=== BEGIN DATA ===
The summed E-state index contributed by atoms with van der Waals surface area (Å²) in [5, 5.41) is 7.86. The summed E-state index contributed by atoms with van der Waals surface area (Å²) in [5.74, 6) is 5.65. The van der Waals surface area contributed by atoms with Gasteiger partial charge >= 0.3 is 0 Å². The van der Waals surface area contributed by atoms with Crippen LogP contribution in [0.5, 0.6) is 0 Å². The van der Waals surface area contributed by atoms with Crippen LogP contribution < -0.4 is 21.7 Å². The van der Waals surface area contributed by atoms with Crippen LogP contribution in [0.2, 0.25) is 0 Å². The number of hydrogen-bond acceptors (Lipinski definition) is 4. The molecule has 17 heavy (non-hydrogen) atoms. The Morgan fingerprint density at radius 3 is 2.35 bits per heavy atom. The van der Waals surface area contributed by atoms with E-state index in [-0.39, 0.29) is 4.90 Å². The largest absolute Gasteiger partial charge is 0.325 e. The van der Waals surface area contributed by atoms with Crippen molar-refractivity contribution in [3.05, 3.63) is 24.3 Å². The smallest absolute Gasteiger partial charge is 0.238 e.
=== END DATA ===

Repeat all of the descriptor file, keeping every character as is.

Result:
The summed E-state index contributed by atoms with van der Waals surface area (Å²) in [5, 5.41) is 7.86. The summed E-state index contributed by atoms with van der Waals surface area (Å²) in [5.74, 6) is 5.65. The van der Waals surface area contributed by atoms with Gasteiger partial charge >= 0.3 is 0 Å². The van der Waals surface area contributed by atoms with Crippen LogP contribution in [0.5, 0.6) is 0 Å². The van der Waals surface area contributed by atoms with Crippen LogP contribution < -0.4 is 21.7 Å². The van der Waals surface area contributed by atoms with Crippen LogP contribution in [0.2, 0.25) is 0 Å². The number of hydrogen-bond acceptors (Lipinski definition) is 4. The molecule has 17 heavy (non-hydrogen) atoms. The Morgan fingerprint density at radius 3 is 2.35 bits per heavy atom. The van der Waals surface area contributed by atoms with E-state index in [-0.39, 0.29) is 4.90 Å². The largest absolute Gasteiger partial charge is 0.325 e. The van der Waals surface area contributed by atoms with Crippen molar-refractivity contribution in [3.05, 3.63) is 24.3 Å². The smallest absolute Gasteiger partial charge is 0.238 e.